Hindu groom's suit

After they’ve softened us up by showing us the extremely laborious process of making the rugs, they ask if we’ll consent to being shown some finished products.  But wait, there’s more.  In the selling room, they have flashcards showing all of the work that has gone into these rugs before they even get to the factory.  They show us pictures of the camels that are shaved – only once per year, during the hottest months- to make the camel rugs.  It takes 2-3 camels to make a 5×7 carpet.  They show us pictures of a rug-making family in the village – 2 women, 3 men, sitting alongside each other at a loom in a tiny, one-room stone hut with no electricity, no water, nothing but a loom and 5 smiling faces.

They bring us drinks – Sprite instead of the traditional chai tea that signals the opening of negotiation.  The salesman sits next to us in his suit, calling out orders to a younger guy who begins taking rolled carpets from the walls and rolling them out for us on the floor.  We start with 3, one of each of the three main sizes of carpet and one each of the three main varieties.  Small, medium, large.  Silk, camel wool, sheep wool.  He asks which ones we like.  I ask about price before answering.  Sheep wool with cotton is the cheapest, while the silk/cotton and 100% camel wool are about the same price.  I’m leaning toward sheep wool – it’s a lot cheaper – but Anna thinks the camel wool is interesting.  If we’re going to pay for camel wool, I’d rather have silk as I think it looks nicer and feels better.  Before we go any further, I ask him if it’s a fixed price shop.  He says yes. Now, normally that would mean that the prices are fixed.  The initial price is lower than in most other shops, but there is no haggling.  Take it or leave it.  But I soon learn that at this shop, it means “I can fix the price if you aren’t going to buy something.”

The rug I’d bargained on in Kochi was a small one – 2.5′ by 4′.  One of Anna’s objections was that it’s hard to do anything with a small rug except put it in a hall.  She wanted to get the next largest size, the 4 x 6.  (Large is 8 x 10).  So we tell him that we can rule out the small ones, but we are undecided on wool type.  The boy starts rolling out rugs and the third one he comes to has us both excited.  In Kochi, we didn’t see a single thing that we both liked alot.  This particular rug was a medium-sized sheep wool – it’s the light blue and red one in the center.

Rug display

We express interest, but not too strongly.  Anna has been bargaining with me long enough to be very toned-down when she likes something and immediately point out its flaws.  He keeps rolling out other carpets but we keep coming back to the light blue  and red one.  We’re talking price; asking about each of them and then comparing to to the light blue one.  He’s talking about how great it is and how it’s one of a kind.  He shows us an old Sotheby’s catalog that has a similar rug (the rug designer copied the design from this catalog) selling for $34,000.  He tries to tell us this rug is an investment, that it’s something our grandchildren’s grandchildren will still be enjoying 100 years from now.  All the normal stuff.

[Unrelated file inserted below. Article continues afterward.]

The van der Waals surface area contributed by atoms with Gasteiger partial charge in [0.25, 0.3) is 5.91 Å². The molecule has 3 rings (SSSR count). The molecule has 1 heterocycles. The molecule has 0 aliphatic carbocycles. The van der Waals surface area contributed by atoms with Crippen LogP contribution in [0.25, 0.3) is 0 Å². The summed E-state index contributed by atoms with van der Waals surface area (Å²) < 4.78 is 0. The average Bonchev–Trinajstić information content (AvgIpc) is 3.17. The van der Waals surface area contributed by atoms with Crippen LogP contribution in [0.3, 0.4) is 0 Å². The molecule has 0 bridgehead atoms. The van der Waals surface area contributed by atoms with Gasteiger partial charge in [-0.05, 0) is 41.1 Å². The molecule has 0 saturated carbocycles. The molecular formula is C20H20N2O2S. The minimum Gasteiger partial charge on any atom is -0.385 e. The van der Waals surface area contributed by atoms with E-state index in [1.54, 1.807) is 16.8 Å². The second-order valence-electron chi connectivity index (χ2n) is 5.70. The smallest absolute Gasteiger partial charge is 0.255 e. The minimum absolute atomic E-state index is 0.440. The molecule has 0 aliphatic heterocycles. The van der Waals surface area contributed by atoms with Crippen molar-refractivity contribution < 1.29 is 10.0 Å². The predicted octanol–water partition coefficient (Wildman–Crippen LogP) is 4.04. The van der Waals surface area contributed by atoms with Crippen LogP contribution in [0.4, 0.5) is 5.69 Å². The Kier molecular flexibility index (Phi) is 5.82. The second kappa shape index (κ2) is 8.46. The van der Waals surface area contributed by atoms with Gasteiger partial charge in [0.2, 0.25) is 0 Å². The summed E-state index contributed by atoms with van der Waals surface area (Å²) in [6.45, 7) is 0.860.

One of the favorite tricks of merchants in India is, when you ask the price, they tell you something totally outrageous.  Usually, it is the same or slightly lower than what you’d pay in America – which makes it totally ridiculous to pay that in India.  When you balk, they ask you what you’d like to pay.  Most people use the initial price to decide what to say next – since you’d be perfectly willing to pay the first price in America, you might counter with something 75% of that in India.  And then the shopowner knows he’s got a sale.  Because the reality is, they would be willing to sell it to you for 25 – 40% of that first price.  He’ll still argue with you and try to get you up to 80-85% of that first price, but even if you stick to your guns with the first price, it’s roughly double what they need to sell it for.  They act really insulted when the “price you’d like to pay” is only 30% of their first price – flabbergasted that they’d tell you 5,000 rupees and you’d offer 1,000 or 1,500.  But you can’t really know what the lowest price is until you stick to a price and they’ll let you walk out the door without buying it.  And when that happens, you can always come back the next day and start negotiations from there.